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9.3 pm

Mr. John Randall (Uxbridge): The hon. Member for South Swindon (Ms Drown) mentioned a problem with the terminology of chairmen and chairs. I have spent most of my adult working life selling chairs, and that is where they should remain.

The Bill gives effect to the legislative requirements laid out in the Government's three health White Papers. The Government are presenting it as the centrepiece of an ambitious health reform programme. Ministers have heralded it as offering a radical future for the NHS, promising to improve the quality of health care across the country, eradicating unfairness and reducing bureaucracy. Rather than fulfilling the Government's ambitious rhetoric for the NHS, the Bill will make the health service more inflexible and inefficient, reduce choice and, regrettably, centralise decision making.

I shall concentrate my remarks on the issue of fundholding and the new primary care groups. As we have heard repeatedly this evening, it was the previous Government who introduced GP fundholding. It has been a focus of particular hostility from the Labour party since its introduction in 1990. Fundholding offered doctors greater financial and clinical autonomy, while allowing improvements in patient care. It enabled efficiency savings to be reinvested in the system, resulting in shorter waiting times and the development of new specialist services. Even the Government have come round to acknowledging that. Their White Paper stated that the introduction of fundholding had enabled doctors to

As we have heard this evening, fundholding received the support of many groups, including the British Medical Association and the Organisation for Economic Co-operation and Development. GP fundholding encompassed 60 per cent. of NHS patients. Sadly, the Government have now killed off fundholding despite acknowledging its success, and in the face of widespread support.

The Bill proposes instead to create primary care groups and primary care trusts, leading to the biggest change in the family doctor service since the creation of the NHS. That is despite the promise of the Prime Minister before the election that there would be no great upheavals in the service. The Bill will coerce GPs into the new primary groups whether or not they want to join them. There is the question of the costs associated with these new structures. Initial estimates vary from £150 million per year to more than £300 million per year, without accounting for the new structures start-up costs--at a time when the

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Government want to save money on bureaucracy and have budgeted for savings. Under fundholding, any extra administrative costs were more than offset by efficiency savings. The new system will be more costly and less efficient.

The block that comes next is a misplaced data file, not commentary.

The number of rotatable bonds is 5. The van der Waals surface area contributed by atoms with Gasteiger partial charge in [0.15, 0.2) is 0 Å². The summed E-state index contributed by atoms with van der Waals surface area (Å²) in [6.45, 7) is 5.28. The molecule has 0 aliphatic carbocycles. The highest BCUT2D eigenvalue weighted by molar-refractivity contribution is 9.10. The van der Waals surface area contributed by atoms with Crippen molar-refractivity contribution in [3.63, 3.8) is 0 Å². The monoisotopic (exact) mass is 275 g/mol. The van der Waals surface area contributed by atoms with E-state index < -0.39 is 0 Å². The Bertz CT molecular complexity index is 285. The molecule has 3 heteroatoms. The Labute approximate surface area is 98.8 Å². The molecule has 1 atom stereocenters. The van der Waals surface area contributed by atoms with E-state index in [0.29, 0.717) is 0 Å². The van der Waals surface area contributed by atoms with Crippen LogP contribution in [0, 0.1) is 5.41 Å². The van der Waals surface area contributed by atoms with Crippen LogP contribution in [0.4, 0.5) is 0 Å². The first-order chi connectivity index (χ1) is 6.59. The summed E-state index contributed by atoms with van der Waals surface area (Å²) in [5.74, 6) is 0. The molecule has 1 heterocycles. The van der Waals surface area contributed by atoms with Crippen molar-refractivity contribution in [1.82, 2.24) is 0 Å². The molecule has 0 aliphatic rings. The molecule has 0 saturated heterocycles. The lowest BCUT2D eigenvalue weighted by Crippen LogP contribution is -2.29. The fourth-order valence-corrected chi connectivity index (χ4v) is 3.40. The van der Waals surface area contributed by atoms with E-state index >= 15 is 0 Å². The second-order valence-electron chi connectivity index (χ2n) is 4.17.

The Office of Health Economics has predicted that the organisational costs of delivering health care are likely to increase. The Institute of Child Health stated that the cost of developing three to five-year health improvement programmes will more than offset even the most generous assessment of savings made by cutting the number of commissioning bodies. With that background, it is difficult to work out how the Government can claim that their reforms will make substantial savings that will be directed to front-line patient care.

The BMA found that fundholding encouraged accountability and that GPs were truly willing to share the decision-making process. The Audit Commission said that fundholders introduced more services to patients, improved communications with hospitals and were more cost effective in their drug prescribing. The main criticism of fundholding was that it was a two-tier service, but the Government propose to introduce a four-tier service. If two tiers were bad, how can four be good?

The Government's answer to GP fundholding is to have a compulsory system whereby between 50 and 100 GPs are forced into the same group. Under the old arrangements, patients were usually able to choose the fundholding GP, but under the primary care group system, patients will be assigned to a primary care group on the basis of where they live. That contradicts one of the central points of criticism that the Labour Opposition used to make about the operation of the NHS internal market.